Being diagnosed with breast cancer is a devastating discovery, one that ignites a flurry of thoughts, a multitude of questions and concerns or it could elicit the opposite response – total shock shutdown. Either way, it’s an exhausting and emotionally draining existence in most cases as the person needs to deal with a number of issues that tag-along with a cancer diagnosis – questions regarding treatment options, medication and their side effects, surgeries, tests, work restrictions and so on. Now imagine during that initial flood of worries and what-ifs the first bit of follow-up news you receive is that the cancer has metastasized and it’s incurable.
That’s exactly where we find writer/director Alex Sichel (1997’s All Over Me) from the start of her documentary/fiction hybrid, A Woman Like Me, which chronicles her life post-diagnosis and it’s effects on her and those closest to her (her husband, Erich, and their daughter, Anatasia). Sichel, along with co-director Elizabeth Giamatti, intertwines the documentary footage within the fiction feature she is currently working on (with Lili Taylor playing a fictionalized version of Alex) while both incorporate a number of styles in their own right.
The documentary portions mix talking head interviews with various family members and confessional style footage along with regular cinema-verite style shadowing. Moments of reflection and introspection are interspersed throughout a mosaic of doctor visits, chemotherapy treatments, and domestic interactions all work together to present the hectic, worry-filled life Sichel’s world has become. Although, while most things change, some stay the same as the camera captures brief glimpses here and there of a normal, cancer-free life as Alex gets to witness her daughter ride a training wheel-free bike for the first time or the marital squabble resulting from whether or not to serve dinner to cameraperson, who shifts the camera’s gaze to Anatasia counting raindrops.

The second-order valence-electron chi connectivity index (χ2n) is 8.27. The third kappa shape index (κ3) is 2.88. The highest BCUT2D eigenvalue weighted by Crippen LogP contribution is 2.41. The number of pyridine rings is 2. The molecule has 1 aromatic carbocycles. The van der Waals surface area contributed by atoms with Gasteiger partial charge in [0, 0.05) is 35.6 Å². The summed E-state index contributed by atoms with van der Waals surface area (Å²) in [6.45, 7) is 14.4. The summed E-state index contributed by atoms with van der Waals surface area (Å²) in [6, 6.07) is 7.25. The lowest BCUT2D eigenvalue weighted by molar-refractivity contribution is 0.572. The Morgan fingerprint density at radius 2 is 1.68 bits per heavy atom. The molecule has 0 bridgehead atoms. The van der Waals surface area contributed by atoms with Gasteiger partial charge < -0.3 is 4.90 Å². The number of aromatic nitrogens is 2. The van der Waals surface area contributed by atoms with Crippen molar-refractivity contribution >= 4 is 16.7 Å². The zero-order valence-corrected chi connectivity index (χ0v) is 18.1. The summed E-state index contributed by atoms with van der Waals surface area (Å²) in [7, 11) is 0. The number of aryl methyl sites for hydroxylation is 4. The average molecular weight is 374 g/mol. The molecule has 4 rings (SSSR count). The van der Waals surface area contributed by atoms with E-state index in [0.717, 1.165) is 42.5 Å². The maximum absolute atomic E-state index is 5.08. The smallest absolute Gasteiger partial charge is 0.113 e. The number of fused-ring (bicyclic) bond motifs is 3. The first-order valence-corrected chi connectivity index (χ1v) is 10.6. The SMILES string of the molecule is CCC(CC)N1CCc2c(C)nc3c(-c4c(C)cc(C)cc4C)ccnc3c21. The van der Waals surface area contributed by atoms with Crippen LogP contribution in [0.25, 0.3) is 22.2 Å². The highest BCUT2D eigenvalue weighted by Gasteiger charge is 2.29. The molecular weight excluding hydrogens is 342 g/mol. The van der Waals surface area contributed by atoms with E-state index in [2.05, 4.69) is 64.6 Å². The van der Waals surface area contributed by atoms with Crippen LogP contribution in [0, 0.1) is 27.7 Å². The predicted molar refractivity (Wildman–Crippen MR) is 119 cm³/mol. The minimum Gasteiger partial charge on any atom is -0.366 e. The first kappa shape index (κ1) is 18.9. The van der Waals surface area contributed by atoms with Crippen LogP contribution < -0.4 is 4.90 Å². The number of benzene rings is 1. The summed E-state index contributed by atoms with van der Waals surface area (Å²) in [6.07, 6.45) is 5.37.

If A Woman Like Me sounds a bit disjointed and scattershot that’s because it is. This isn’t a polished documentary combing over every development with detail and context, nor is it a comprehensive account of the ins-and-outs of life with cancer – treatments, statistics and side effects. The docudrama hybrid, rather, resides in the present, in the moment of Alex Sichel’s diagnosis and its aftermath, following along as a visual document as Alex (and her family) attempt to figure out where to go from here. What path to take.
The end product is a bit unorganized and unfocused as the film jumps around from the making-of portions to the family interviews to the Buddhist temple retreats. Numerous subjects are merely touched upon instead of fully delving into the complexities of each (the holistic methods, Erich’s drinking and whether they should discuss her terminal illness with their daughter), but then again it seems senseless critiquing A Woman Like Me. Over time, you begin to realize that this film probably wasn’t made for audiences, but more so a time-capsule for her daughter and for her family. A film for herself, an attempt to make sense of it all, a coping mechanism committed to film.